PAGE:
Tuesday 27 June 2017

How Many Can YOU ID?

Below are some photos of birds that I have seen in Ontario.  I am in the position of knowing what each is, but can you figure it out from a single crappy photo?  Post your answers below.  









Saturday 24 June 2017

The River is Raging!

I went out to try to do some dragonfly surveys on some rivers near the K-W area, but there was literally no bank to walk on, and in some cases, the river had burst its banks.

Conestogo River.  Normally this is a horse pasture, but the river has flowed right over the bank and in several hundred metres.

The normal bank of the river is the line of trees on the left.

Trailer park on the Grand River.

Grand River near Pilkington

Wednesday 21 June 2017

Dickcissel's Galore!

The last couple of weeks has seen an influx of Dickcissels.  This is a mid-western species that favours brushy, shrubby fields that are a little bit overgrown.  After our last heat wave they started showing up in abundance, possibly related to dry conditions further south.  

The individual below is one of 3 we saw at Camper's Cove this morning.  Although this one lacks the black throat, I can't help but wonder if this is a young male due to the bright rufous wing patches and because it was actively singing.  Anyone know?


Dickcissels also showed up in Waterloo Region, and at lunch, Ken and I nipped out to check if they were still there.  We quickly heard their distinctive sound.  I was able to get a few photos of this male.

Friday 16 June 2017

Northern Ontario Adventures

This past week I was up in northern Ontario in the Sault Ste. Marie area to do some bird surveys at various sites near Lake Superior.  Ken and I had a great time and saw some excellent birds and sights. The bugs were voracious as expected for this time of year, but that didn't dampen our spirits.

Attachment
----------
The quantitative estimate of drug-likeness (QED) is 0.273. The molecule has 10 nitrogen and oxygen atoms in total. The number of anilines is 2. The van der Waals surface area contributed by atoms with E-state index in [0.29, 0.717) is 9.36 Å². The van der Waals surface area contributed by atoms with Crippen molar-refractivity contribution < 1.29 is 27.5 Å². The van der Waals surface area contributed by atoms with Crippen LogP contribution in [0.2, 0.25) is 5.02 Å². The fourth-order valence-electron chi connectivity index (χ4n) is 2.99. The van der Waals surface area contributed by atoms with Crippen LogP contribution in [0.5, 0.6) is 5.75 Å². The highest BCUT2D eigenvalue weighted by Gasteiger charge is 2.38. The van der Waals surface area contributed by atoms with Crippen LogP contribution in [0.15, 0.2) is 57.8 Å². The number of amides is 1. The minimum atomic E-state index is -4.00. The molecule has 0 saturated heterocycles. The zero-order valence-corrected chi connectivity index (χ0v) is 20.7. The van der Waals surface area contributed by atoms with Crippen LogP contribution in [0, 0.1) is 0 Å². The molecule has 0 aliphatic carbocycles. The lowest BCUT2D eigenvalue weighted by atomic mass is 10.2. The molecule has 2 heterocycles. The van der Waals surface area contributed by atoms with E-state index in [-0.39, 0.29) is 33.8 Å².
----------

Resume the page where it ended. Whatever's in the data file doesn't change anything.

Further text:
We were tasked with doing early morning and evening bird surveys, which left us some time in the middle of the day to do some more bird watching (in between checking work emails).  Our first target was the Black-billed Magpie that has been hanging out near Echo Bay for a few years now.  I had tried for it with Pat a couple of years ago with no luck.  But on Monday Ken and I were able to track it down.  It was quite cooperative for a short time and I got a few pictures.  This was a new Ontario bird for me!

Black-billed Magpie

Wilson's Snipe
 This Red Fox was very friendly.  I think it wanted a hand out!

One of 5 Black Bears that I saw on the trip.  All of them very skittish except for this one that casually wandered down the gravel road in front of us.

The shot below is of the Montreal River from the hydroelectric dam.

After our surveys on Thursday, Ken and I had a bit of time to spare, so we went to try to find the extremely rare Violet-green Swallow which had been reported a few days prior in Thunder Bay.  I believe this is only the 5th record of this species in Ontario!  This female bird is mating with a male Tree Swallow.  Upon arrival, we quickly found it, a new Ontario bird for both of us!  In the picture below you can see the nest box she is using as well as her Tree Swallow mate!

Tree Swallow at the shared nest box
 The Violet-green Swallow was very content to perch for us while we took photos.
Violet-green Swallow (female)

Violet-green Swallow (female) 
It will be interesting to see if these two species will produce any viable offspring, and if so, what they will look like!  A really neat case of hybridization!

Canadian Tiger Swallowtails feeding on salts in the wet mud